Thursday, January 28, 2010


I didn't watch President Obama's State of the Union speech but I did read the transcript . On the whole it seemed competent enough but I doubt it will change many minds. Some random comments on excerpts follow.

To recover the rest, I've proposed a fee on the biggest banks. (Applause.) Now, I know Wall Street isn't keen on this idea. But if these firms can afford to hand out big bonuses again, they can afford a modest fee to pay back the taxpayers who rescued them in their time of need. (Applause.)

This sounds reasonable but as I understand it Obama also wants the banks to pay for the bailout of GM and Chrysler which seems less so.

Tomorrow, I'll visit Tampa, Florida, where workers will soon break ground on a new high-speed railroad funded by the Recovery Act. ...

I don't understand the liberal fascination with high speed rail which is expensive and pointless. As I understand it this is a multibillion dollar project to build a high speed rail line between Orlando and Tampa. It seems like it would a lot cheaper and more flexible to buy a few buses.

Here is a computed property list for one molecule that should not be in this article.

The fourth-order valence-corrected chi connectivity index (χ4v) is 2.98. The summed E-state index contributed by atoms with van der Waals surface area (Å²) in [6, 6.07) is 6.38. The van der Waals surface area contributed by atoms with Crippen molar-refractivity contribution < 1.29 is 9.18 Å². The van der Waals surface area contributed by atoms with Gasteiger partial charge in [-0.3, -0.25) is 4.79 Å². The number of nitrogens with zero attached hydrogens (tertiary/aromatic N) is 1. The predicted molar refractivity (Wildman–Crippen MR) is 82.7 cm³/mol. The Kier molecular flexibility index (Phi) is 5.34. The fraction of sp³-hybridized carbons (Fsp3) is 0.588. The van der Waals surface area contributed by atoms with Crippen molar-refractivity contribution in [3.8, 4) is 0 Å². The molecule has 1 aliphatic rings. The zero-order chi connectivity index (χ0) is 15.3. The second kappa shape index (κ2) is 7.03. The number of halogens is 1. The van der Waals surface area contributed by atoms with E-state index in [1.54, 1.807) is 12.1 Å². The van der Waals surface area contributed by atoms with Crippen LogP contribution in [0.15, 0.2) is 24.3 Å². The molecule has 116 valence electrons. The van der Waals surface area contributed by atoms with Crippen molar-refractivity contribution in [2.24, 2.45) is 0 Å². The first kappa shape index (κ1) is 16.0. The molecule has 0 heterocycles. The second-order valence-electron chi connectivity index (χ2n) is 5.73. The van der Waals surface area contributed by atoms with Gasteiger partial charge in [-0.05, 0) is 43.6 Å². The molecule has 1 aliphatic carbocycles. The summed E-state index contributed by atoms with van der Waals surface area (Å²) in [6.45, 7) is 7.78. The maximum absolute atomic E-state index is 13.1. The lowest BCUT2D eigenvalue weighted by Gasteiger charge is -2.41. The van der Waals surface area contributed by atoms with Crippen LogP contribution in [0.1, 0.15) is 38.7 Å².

... where prosperity was built on a housing bubble ...

Here Obama acknowledges there was a destructive housing bubble but elsewhere in the speech appears to think it would a good thing if housing prices returned to bubble levels.

... And that means building a new generation of safe, clean nuclear power plants in this country ...

Nice to see some good words for nuclear power.

... That's why we're working to lift the value of a family's single largest investment –- their home. The steps we took last year to shore up the housing market have allowed millions of Americans to take out new loans and save an average of $1,500 on mortgage payments.

Why try to preserve bubble prices? It is expensive and likely futile in the long run.

This year, we will step up refinancing so that homeowners can move into more affordable mortgages. ...

Again this is a subsidy for housing by keeping mortgage rates artificially low. This is the thinking that got us into trouble.

... And it is precisely to relieve the burden on middle-class families that we still need health insurance reform.

This is disingenuous. The current reform proposals are largely a massive new welfare program which will primarily benefit the poor. It is hard to see how this will relieve the burden on the middle-class.

... And we should continue the work of fixing our broken immigration system -– to secure our borders and enforce our laws, and ensure that everyone who plays by the rules can contribute to our economy and enrich our nation.

This sounds good.

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